We’ve done a few posts on learning Spanish, but today let’s talk about how learning Spanish can affect your everyday life.
- Maybe you’ve fallen in love with someone who speaks Spanish, or you have a new friend or family member who speaks that language. Speaking their language offers them a deeper understanding of what you’re saying and can bring you closer together.
“If you talk to a man in a language he understands, that goes to his head. If you talk to him in his language, that goes to his heart.” – Nelson Mandela
- You can socialize. If there are many Spanish speakers in your area – at your job, in your school or in your neighborhood, speaking the language gives you access. You can make new friends, enjoy different events (salsa clubs, concerts, restaurants, parties) and experience new things. You may even get a closer look into the culture just by being able to speak the language.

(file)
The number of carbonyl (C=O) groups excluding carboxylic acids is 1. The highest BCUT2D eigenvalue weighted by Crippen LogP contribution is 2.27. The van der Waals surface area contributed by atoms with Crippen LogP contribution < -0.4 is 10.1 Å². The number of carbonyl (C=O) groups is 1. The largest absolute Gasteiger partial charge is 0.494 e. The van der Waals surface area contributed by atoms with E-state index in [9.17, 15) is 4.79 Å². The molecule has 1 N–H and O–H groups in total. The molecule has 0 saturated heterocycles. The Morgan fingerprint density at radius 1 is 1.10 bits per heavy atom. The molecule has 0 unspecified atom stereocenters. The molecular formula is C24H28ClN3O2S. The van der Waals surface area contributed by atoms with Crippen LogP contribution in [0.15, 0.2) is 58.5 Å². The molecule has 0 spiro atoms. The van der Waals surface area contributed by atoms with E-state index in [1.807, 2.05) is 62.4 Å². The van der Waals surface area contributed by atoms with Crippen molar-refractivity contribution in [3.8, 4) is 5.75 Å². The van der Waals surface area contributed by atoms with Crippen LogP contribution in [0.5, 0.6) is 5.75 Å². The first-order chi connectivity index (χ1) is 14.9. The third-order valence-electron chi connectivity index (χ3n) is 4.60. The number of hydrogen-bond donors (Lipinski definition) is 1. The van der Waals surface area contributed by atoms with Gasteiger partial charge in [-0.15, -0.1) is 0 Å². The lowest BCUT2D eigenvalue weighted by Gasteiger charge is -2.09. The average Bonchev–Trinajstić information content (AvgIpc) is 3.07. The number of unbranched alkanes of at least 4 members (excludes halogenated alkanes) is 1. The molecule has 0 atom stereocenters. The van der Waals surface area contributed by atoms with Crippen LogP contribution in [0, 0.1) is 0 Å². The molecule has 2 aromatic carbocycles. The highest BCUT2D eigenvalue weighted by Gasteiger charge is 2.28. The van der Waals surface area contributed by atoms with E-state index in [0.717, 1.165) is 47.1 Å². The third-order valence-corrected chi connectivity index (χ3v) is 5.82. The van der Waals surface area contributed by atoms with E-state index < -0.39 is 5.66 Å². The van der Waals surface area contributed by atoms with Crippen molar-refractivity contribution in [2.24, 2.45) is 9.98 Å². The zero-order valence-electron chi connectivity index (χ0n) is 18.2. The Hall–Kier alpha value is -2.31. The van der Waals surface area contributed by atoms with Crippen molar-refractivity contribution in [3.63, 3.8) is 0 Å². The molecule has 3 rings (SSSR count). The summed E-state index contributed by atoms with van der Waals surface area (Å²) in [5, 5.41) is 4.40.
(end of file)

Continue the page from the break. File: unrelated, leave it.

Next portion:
- It opens your mind. Not only will you have a different personality in a new language, but you can start to think of the way a native speaker thinks.
For example, in English, when we’ve been separated for a long time, we could say to someone, “I miss you.” A Spanish speaker could say, “Te extraño,” or “You are missing to me/I feel your absence in my life.” There are many examples of how differently an English speaker and a Spanish speaker would communicate. Questions and discussion topics vary from region to region. When you learn what to say and how to ask questions, you can avoid mistakes and gain some in-depth knowledge.
You can even build your brain! Studies show that speaking another language can help you to juggle between languages, multitask and better prioritize activities (Swayne, 2011).
Spanish can open you up to new opportunities. We’ll discuss this more in our next post.
Galvin, L. (2015). How Many Languages Do You Need to Speak to Be Cabin Crew? LinkedIn Pulse. Retrieved from https://www.linkedin.com/pulse/how-many-languages-do-you-need-speak-cabin-crew-liam-galvin
Swayne, M. (2011). Juggling Languages can Build Better Brains. PennState News. Retrieved from http://news.psu.edu/story/160653/2011/02/18/juggling-languages-can-build-better-brains